Biderman’s Daily Rant for 11/15/2011: US companies are still the only buyers of US stocks


There has been and still is only one buyer of US stocks and that is the public companies themselves.

What’s more, US companies over the past month have increased their buying to $2.7 billion daily net of all share sales up from a $2 billion daily rate over the four months that started in July right after QE 2 ended.

Two reasons for the buying is public companies now have around $1 trillion in cash on balance sheets; and what they could earn on that cash is less than 50 basis points.

One problem with the buying and one of the reasons we are officially neutral on US stocks besides the de-leveraging developed economies, is that while companies are buying, insiders are selling and not buying.

Over the past month insider buying has averaged a meager $12 million daily and insiders have been selling $272 million daily, for a sell buy ratio of 23 to 1.

That compares to a sell-buy ratio of 10 to 1 and average insider buying of $30 million daily the first 10 months of 2011.

In other words, top execs are okaying their companies spending big bucks to buy back shares, but aren’t willing to use any of their cash to buy their own stock.

There is a significant disconnect between not only company buying and insider activity, but also what’s going on in the overall US economy.  Take home pay net of inflation has not been growing very fast sequentially for some time now.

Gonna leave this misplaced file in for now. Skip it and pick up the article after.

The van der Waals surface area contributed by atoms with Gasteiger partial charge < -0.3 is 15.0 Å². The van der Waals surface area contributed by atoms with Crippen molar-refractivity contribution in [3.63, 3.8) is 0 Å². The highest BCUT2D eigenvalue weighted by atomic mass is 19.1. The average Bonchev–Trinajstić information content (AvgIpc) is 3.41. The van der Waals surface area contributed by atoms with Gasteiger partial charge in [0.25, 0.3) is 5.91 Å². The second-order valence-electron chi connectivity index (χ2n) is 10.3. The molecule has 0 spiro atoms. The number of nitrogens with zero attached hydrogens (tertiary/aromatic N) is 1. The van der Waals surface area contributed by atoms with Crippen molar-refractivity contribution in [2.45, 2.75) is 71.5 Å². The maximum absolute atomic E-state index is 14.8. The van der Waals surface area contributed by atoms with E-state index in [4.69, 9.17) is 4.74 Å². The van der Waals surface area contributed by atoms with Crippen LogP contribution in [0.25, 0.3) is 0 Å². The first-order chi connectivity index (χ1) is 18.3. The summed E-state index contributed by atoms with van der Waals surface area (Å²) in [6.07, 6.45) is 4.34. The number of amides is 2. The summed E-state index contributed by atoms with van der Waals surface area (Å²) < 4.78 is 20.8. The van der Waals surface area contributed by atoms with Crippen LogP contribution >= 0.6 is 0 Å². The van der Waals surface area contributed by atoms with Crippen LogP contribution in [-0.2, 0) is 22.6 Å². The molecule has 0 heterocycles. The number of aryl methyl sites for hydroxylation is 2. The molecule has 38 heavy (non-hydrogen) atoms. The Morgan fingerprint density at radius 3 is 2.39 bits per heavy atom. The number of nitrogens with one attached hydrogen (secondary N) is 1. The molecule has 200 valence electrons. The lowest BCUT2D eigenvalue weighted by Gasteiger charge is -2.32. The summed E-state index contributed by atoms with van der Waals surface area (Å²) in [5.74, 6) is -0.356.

The bulls say that the current healthy earnings results deserve a decent multiple. Between 1983 and 2007, when the market went up 14 times, the average PE was between 15 and 20.

However, what the bulls don’t mention because they probably don’t know, is that after tax take home pay net of inflation, including capital gains, grew by more than 5% annually between 1983 and 2007.

Currently after tax take home pay net of inflation is growing by less than 1.0% for the last two years. Some recovery.

What the bulls should be worried about is that the last time after tax take home pay net of inflation grew less than 3% annually was the ten years before 1983. The average PE that decade was less than 10.

Our guess is that within a couple of years, the average PE will again be below 10 unless a miracle happens and faster take home pay growth resumes.


-Charles Biderman

President & CEO TrimTabs Investment Research

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Charles BidermanCharles Biderman is the Chairman of TrimTabs Investment Research and Portfolio Manager of the TrimTabs Float Shrink ETF (TTFS)

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